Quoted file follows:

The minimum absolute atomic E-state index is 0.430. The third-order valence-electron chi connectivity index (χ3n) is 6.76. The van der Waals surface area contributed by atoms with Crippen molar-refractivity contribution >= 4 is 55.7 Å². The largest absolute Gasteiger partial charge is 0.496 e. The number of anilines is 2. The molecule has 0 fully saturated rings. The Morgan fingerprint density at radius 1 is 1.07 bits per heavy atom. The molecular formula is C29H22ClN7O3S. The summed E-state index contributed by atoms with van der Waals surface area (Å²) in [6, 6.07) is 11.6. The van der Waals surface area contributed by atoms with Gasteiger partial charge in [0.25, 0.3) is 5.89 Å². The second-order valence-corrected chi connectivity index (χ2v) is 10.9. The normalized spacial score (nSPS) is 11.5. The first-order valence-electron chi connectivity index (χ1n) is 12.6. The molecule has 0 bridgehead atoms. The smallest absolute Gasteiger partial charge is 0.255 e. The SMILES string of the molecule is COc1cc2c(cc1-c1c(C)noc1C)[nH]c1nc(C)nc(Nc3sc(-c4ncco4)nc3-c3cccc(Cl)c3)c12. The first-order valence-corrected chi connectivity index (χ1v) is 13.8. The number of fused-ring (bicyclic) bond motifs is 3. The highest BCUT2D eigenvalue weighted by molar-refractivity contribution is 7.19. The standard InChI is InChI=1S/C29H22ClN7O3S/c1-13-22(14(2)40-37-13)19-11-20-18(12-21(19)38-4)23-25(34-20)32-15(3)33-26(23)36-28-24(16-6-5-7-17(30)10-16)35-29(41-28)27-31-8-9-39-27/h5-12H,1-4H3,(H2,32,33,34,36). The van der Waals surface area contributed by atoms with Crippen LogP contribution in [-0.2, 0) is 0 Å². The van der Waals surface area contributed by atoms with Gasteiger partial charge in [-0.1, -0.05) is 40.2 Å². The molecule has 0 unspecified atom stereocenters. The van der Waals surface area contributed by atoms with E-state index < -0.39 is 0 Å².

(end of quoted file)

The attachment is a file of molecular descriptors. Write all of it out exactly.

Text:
The minimum absolute atomic E-state index is 0.430. The third-order valence-electron chi connectivity index (χ3n) is 6.76. The van der Waals surface area contributed by atoms with Crippen molar-refractivity contribution >= 4 is 55.7 Å². The largest absolute Gasteiger partial charge is 0.496 e. The number of anilines is 2. The molecule has 0 fully saturated rings. The Morgan fingerprint density at radius 1 is 1.07 bits per heavy atom. The molecular formula is C29H22ClN7O3S. The summed E-state index contributed by atoms with van der Waals surface area (Å²) in [6, 6.07) is 11.6. The van der Waals surface area contributed by atoms with Gasteiger partial charge in [0.25, 0.3) is 5.89 Å². The second-order valence-corrected chi connectivity index (χ2v) is 10.9. The normalized spacial score (nSPS) is 11.5. The first-order valence-electron chi connectivity index (χ1n) is 12.6. The molecule has 0 bridgehead atoms. The smallest absolute Gasteiger partial charge is 0.255 e. The SMILES string of the molecule is COc1cc2c(cc1-c1c(C)noc1C)[nH]c1nc(C)nc(Nc3sc(-c4ncco4)nc3-c3cccc(Cl)c3)c12. The first-order valence-corrected chi connectivity index (χ1v) is 13.8. The number of fused-ring (bicyclic) bond motifs is 3. The highest BCUT2D eigenvalue weighted by molar-refractivity contribution is 7.19. The standard InChI is InChI=1S/C29H22ClN7O3S/c1-13-22(14(2)40-37-13)19-11-20-18(12-21(19)38-4)23-25(34-20)32-15(3)33-26(23)36-28-24(16-6-5-7-17(30)10-16)35-29(41-28)27-31-8-9-39-27/h5-12H,1-4H3,(H2,32,33,34,36). The van der Waals surface area contributed by atoms with Crippen LogP contribution in [-0.2, 0) is 0 Å². The van der Waals surface area contributed by atoms with Gasteiger partial charge in [-0.1, -0.05) is 40.2 Å². The molecule has 0 unspecified atom stereocenters. The van der Waals surface area contributed by atoms with E-state index < -0.39 is 0 Å².